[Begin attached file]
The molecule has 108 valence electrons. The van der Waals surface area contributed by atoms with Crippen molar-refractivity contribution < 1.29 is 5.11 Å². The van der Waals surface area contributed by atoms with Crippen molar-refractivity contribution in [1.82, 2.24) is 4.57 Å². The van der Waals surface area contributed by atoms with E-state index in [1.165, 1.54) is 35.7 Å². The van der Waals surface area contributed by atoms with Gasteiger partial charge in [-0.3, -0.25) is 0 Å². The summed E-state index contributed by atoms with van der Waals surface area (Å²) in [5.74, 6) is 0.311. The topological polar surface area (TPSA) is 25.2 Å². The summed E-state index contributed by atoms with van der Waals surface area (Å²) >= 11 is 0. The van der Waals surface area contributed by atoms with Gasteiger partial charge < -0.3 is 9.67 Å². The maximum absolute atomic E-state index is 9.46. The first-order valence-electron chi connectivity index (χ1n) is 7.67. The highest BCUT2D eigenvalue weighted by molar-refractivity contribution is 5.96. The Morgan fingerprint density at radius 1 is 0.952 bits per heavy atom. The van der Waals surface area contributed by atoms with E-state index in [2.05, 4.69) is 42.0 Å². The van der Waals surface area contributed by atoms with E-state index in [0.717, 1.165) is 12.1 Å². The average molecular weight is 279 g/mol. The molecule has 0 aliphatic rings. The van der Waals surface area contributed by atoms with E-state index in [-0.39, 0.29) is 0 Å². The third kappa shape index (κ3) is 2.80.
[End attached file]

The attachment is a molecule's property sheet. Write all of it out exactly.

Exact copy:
The molecule has 108 valence electrons. The van der Waals surface area contributed by atoms with Crippen molar-refractivity contribution < 1.29 is 5.11 Å². The van der Waals surface area contributed by atoms with Crippen molar-refractivity contribution in [1.82, 2.24) is 4.57 Å². The van der Waals surface area contributed by atoms with E-state index in [1.165, 1.54) is 35.7 Å². The van der Waals surface area contributed by atoms with Gasteiger partial charge in [-0.3, -0.25) is 0 Å². The summed E-state index contributed by atoms with van der Waals surface area (Å²) in [5.74, 6) is 0.311. The topological polar surface area (TPSA) is 25.2 Å². The summed E-state index contributed by atoms with van der Waals surface area (Å²) >= 11 is 0. The van der Waals surface area contributed by atoms with Gasteiger partial charge < -0.3 is 9.67 Å². The maximum absolute atomic E-state index is 9.46. The first-order valence-electron chi connectivity index (χ1n) is 7.67. The highest BCUT2D eigenvalue weighted by molar-refractivity contribution is 5.96. The Morgan fingerprint density at radius 1 is 0.952 bits per heavy atom. The van der Waals surface area contributed by atoms with E-state index in [2.05, 4.69) is 42.0 Å². The van der Waals surface area contributed by atoms with E-state index in [0.717, 1.165) is 12.1 Å². The average molecular weight is 279 g/mol. The molecule has 0 aliphatic rings. The van der Waals surface area contributed by atoms with E-state index in [-0.39, 0.29) is 0 Å². The third kappa shape index (κ3) is 2.80.